Paul Kurtz

Published October 25, 2012

Paul Kurtz, UB professor emeritus of philosophy and a leading figure in the secular humanism movement, died Oct. 20 in his Amherst home. He was 86.

Often referred to as “the father of secular humanism,” Kurtz was the founder and longtime CEO of the Center for Inquiry, an Amherst-based think tank that promotes skepticism and humanism. He left the Center for Inquiry in 2010 to establish a new nonprofit, the Institute for Science and Human Values.

Kurtz also was founder and past chair of the Center for Inquiry Transnational and its federated organizations, including the Committee for Skeptical Inquiry and the Council for Secular Humanism.

The New York Times called him “a skeptic of everything but fact.”

A UB faculty member from 1965 until his retirement in 1991, Kurtz founded Skeptical Inquirer magazine in 1976 to counter anti-science attitudes in society, such as belief in astrology and claims of Bigfoot sightings and faith healing. Four years later, in response to the Moral Majority’s heavy attacks on secular humanism, he started Free Inquiry magazine.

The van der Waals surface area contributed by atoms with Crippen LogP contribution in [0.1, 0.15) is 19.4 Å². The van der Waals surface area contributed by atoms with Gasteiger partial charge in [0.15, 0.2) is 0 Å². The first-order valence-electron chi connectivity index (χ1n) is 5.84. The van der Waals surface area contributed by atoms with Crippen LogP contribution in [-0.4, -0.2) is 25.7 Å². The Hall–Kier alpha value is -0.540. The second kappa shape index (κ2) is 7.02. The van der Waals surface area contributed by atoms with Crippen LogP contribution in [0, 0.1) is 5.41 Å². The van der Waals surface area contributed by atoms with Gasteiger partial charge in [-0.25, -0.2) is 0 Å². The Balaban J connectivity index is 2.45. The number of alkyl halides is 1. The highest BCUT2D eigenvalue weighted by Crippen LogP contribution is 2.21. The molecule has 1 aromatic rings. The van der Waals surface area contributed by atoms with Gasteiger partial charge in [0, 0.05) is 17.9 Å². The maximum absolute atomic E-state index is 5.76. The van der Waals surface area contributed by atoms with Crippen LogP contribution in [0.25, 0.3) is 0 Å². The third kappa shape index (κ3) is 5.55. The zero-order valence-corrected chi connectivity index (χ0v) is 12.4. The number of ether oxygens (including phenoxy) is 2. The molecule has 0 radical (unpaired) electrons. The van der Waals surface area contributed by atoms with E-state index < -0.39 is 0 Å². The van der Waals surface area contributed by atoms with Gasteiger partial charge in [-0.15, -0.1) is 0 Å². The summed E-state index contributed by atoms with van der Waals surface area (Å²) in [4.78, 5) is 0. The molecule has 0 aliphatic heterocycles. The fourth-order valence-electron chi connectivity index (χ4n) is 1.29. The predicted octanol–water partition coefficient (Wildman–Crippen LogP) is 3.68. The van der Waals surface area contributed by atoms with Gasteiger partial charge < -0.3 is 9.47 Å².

He was the author or editor of more than 50 books, many of which were translated into dozens of languages. He recently completed “The Turbulent Universe,” due to be published in March by Prometheus Books, the publishing company he launched in 1969.

After serving in the Army during World War II—he took part in the Battle of the Bulge and entered the Buchenwald and Dachau concentration camps shortly after they were liberated—Kurtz earned a bachelor’s degree from New York University and master’s and doctoral degrees in philosophy from Columbia.

He held academic positions at Trinity College, Vassar College and Union College before coming to UB.

Among his numerous awards and honors was the Chancellor Charles P. Norton Medal, UB’s highest award.

A public celebration of his life will be scheduled.